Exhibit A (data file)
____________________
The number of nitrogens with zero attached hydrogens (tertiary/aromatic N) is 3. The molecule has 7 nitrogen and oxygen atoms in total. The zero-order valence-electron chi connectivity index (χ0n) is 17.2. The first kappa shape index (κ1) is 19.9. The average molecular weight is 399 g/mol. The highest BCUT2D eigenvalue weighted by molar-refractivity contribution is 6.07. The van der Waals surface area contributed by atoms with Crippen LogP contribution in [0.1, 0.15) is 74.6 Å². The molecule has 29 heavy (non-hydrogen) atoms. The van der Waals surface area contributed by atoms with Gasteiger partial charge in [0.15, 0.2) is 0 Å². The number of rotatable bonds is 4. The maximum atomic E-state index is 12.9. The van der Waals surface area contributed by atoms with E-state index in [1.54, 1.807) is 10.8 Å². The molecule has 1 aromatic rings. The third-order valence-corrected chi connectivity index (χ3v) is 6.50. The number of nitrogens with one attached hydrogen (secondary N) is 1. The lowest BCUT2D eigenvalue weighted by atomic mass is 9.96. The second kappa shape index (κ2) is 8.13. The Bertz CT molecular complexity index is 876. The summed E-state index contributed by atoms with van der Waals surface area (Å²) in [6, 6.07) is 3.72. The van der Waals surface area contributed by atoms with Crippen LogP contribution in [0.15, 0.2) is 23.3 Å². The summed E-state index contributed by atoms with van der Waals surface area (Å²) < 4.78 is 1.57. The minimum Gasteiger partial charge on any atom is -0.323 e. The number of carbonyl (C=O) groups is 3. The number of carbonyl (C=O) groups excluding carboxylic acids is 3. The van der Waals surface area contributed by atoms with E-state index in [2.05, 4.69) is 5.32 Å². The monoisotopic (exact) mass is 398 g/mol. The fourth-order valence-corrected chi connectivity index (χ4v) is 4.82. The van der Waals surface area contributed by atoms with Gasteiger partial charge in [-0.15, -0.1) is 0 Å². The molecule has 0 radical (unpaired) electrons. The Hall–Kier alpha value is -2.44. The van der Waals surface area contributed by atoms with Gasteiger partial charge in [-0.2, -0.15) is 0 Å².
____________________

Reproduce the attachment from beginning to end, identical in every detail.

The number of nitrogens with zero attached hydrogens (tertiary/aromatic N) is 3. The molecule has 7 nitrogen and oxygen atoms in total. The zero-order valence-electron chi connectivity index (χ0n) is 17.2. The first kappa shape index (κ1) is 19.9. The average molecular weight is 399 g/mol. The highest BCUT2D eigenvalue weighted by molar-refractivity contribution is 6.07. The van der Waals surface area contributed by atoms with Crippen LogP contribution in [0.1, 0.15) is 74.6 Å². The molecule has 29 heavy (non-hydrogen) atoms. The van der Waals surface area contributed by atoms with Gasteiger partial charge in [0.15, 0.2) is 0 Å². The number of rotatable bonds is 4. The maximum atomic E-state index is 12.9. The van der Waals surface area contributed by atoms with E-state index in [1.54, 1.807) is 10.8 Å². The molecule has 1 aromatic rings. The third-order valence-corrected chi connectivity index (χ3v) is 6.50. The number of nitrogens with one attached hydrogen (secondary N) is 1. The lowest BCUT2D eigenvalue weighted by atomic mass is 9.96. The second kappa shape index (κ2) is 8.13. The Bertz CT molecular complexity index is 876. The summed E-state index contributed by atoms with van der Waals surface area (Å²) in [6, 6.07) is 3.72. The van der Waals surface area contributed by atoms with Crippen LogP contribution in [0.15, 0.2) is 23.3 Å². The summed E-state index contributed by atoms with van der Waals surface area (Å²) < 4.78 is 1.57. The minimum Gasteiger partial charge on any atom is -0.323 e. The number of carbonyl (C=O) groups is 3. The number of carbonyl (C=O) groups excluding carboxylic acids is 3. The van der Waals surface area contributed by atoms with E-state index in [2.05, 4.69) is 5.32 Å². The monoisotopic (exact) mass is 398 g/mol. The fourth-order valence-corrected chi connectivity index (χ4v) is 4.82. The van der Waals surface area contributed by atoms with Gasteiger partial charge in [-0.15, -0.1) is 0 Å². The molecule has 0 radical (unpaired) electrons. The Hall–Kier alpha value is -2.44. The van der Waals surface area contributed by atoms with Gasteiger partial charge in [-0.2, -0.15) is 0 Å².